Guidance

On Software Products and Medical Devices.

Posted by Sandy Wright

Posted on 29th April 2024

Scarlet’s approach is designed for assessing medical software

Certifying a medical device can be:

  • time intensive; and
  • costly.

This is especially the case with medical device software which has the capacity to change frequently.

It is therefore natural for manufacturers to explore regulatory strategies that:

  • minimise the number of devices they are developing;
  • minimise the number of interactions they have with conformity assessment bodies; and
  • squeeze as much potential functionality as possible into a single intended purpose statement in order to future proof the device.

The result is medical devices that have broad scopes, often spanning multiple:

  • clinical conditions;
  • user groups;
  • modes of action; and
  • patient populations.

Why is this a problem?

It makes compliance with regulatory requirements harder. For example, the purpose of clinical evaluation is to identify or generate clinical data to support the safety and performance of the device when used according to its intended purpose. Where an intended purpose is excessively broad, the ability of a manufacturer to acquire the necessary clinical data to support that intended purpose in a timely manner is reduced.

This approach to structuring devices is commonplace and has not changed even with increased interest in medical device software.

Is there a better way?

Scarlet invites manufacturers to think about, not the device(s) they are developing, but rather the product(s) they are developing. Most companies, healthcare-focussed or otherwise, are developing a product, a service, or a combination of both.

Establishing how best to structure a device needs to start with a deeper analysis of the features or components that comprise a product:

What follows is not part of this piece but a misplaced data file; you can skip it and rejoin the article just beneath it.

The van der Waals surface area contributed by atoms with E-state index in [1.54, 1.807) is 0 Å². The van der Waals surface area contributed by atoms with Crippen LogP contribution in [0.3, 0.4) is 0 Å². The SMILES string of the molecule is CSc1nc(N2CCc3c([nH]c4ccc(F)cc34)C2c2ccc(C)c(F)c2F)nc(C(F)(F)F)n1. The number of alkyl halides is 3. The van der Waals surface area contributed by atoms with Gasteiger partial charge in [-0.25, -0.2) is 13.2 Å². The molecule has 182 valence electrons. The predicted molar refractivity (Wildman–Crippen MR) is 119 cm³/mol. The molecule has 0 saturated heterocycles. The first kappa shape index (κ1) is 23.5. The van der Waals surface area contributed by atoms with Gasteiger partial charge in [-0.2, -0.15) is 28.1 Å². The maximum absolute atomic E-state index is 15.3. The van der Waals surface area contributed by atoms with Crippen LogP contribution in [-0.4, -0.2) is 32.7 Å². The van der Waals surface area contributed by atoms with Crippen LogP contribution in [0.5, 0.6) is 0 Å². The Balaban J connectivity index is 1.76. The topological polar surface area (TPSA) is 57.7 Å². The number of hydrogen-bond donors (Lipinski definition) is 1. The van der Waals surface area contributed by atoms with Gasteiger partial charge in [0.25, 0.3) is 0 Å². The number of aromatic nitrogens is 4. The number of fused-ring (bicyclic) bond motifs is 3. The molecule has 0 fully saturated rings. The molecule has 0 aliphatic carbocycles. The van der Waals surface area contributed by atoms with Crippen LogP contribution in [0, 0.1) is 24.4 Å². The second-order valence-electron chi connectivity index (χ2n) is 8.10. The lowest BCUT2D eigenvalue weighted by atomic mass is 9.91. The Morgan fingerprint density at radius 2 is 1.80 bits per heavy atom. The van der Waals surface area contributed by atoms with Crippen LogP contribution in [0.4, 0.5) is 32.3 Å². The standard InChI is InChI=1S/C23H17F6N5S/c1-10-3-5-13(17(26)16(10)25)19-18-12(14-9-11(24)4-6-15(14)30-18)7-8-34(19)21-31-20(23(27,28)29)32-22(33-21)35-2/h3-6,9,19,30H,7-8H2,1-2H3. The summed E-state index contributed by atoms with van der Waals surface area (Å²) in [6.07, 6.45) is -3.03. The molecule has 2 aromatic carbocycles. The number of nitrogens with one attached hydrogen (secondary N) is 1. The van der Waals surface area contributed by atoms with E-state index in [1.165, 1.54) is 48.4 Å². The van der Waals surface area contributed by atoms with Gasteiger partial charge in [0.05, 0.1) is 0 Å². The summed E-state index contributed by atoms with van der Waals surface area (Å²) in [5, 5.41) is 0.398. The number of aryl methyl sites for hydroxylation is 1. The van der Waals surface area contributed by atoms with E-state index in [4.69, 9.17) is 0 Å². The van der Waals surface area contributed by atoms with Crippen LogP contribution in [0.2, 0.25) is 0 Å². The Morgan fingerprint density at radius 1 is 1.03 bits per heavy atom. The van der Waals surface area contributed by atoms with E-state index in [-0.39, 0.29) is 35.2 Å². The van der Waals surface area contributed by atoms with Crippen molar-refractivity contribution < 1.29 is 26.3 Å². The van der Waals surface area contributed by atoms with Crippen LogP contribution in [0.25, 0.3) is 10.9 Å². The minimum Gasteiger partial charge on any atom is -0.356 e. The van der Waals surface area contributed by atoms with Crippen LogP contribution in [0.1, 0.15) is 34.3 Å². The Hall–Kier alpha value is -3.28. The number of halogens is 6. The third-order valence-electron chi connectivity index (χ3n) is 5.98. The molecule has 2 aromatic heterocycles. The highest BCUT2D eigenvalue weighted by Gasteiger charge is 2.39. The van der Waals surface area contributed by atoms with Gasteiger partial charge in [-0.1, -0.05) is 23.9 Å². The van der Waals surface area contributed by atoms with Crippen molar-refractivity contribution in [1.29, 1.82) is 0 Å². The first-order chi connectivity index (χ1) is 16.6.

Product: 
- Feature 1 
- Feature 2 
- Feature 3
- Feature 4 
- Feature 5 
- Feature 6 

Features might be simple software modules (e.g. software to login a user), complex software modules (e.g. an AI algorithm that generates a triage recommendation), or perhaps hardware (e.g. a smartwatch).

Unfortunately, many manufacturers will attempt to claim that all the features that comprise their product or service are part of their medical device:

Device: 
- Feature 1 
- Feature 2 
- Feature 3 
- Feature 4 
- Feature 5 
- Feature 6 

For the purposes of a conformity assessment, the manufacturer will need to provide regulatory data relating to all these features, which may or may not be necessary.

This leads to an unnecessarily complex device.

Instead, by understanding and analysing the functionality of the features that comprise a product, a manufacturer can start to add labels to their features:

Product: 
- Feature 1 <- has medical purpose (for patient group A) 
- Feature 2 <- has medical purpose (for patient group B) 
- Feature 3 <- has medical purpose (for patient group B) 
- Feature 4 <- helps (1) and (2) achieve their medical purposes 
- Feature 5 <- no medical purpose 
- Feature 6 <- hardware 

Then, they can start to think about how best to compose those features into appropriate regulated concepts like devices and accessories:

Product:
 
- Medical device 1 
  ↳ Feature 1
 
- Medical device 2 
  ↳ Feature 2 
  ↳ Feature 3
 
- Accessory 
  ↳ Feature 4
 
- Non-certifiable software 
  ↳ Feature 5
 
- Hardware 
  ↳ Feature 6 

In this scenario, although there are now two medical devices, the resulting conformity assessments will only need to consider regulatory data for a smaller number of features.

Now consider when the manufacturer wants to create a new feature with new functionality. As before, they can determine the nature of this feature:

- Feature 7 <- has medical purpose (for patient group A)

They can then establish how it should be incorporated into the wider product:

Product:
 
- Medical device 1 
  ↳ Feature 1 
+ ↳ Feature 7
 
- Medical device 2 
  ↳ Feature 2 
  ↳ Feature 3

- Accessory 
  ↳ Feature 4
 
- Non-certifiable software 
  ↳ Feature 5
 
- Hardware 
  ↳ Feature 6 

In this scenario, only 'Medical device 1' is modified and requires additional assessment and certificate modification. Medical device 2 and the Accessory are unchanged.

Scarlet’s ‘product-first’ approach has the following advantages:

  • it allows manufacturers to make more concrete claims in relation to their product;
  • it sets clearer expectations on what regulatory data is required to support those claims; and
  • it provides manufacturers with a clear mechanism to develop their product over time.

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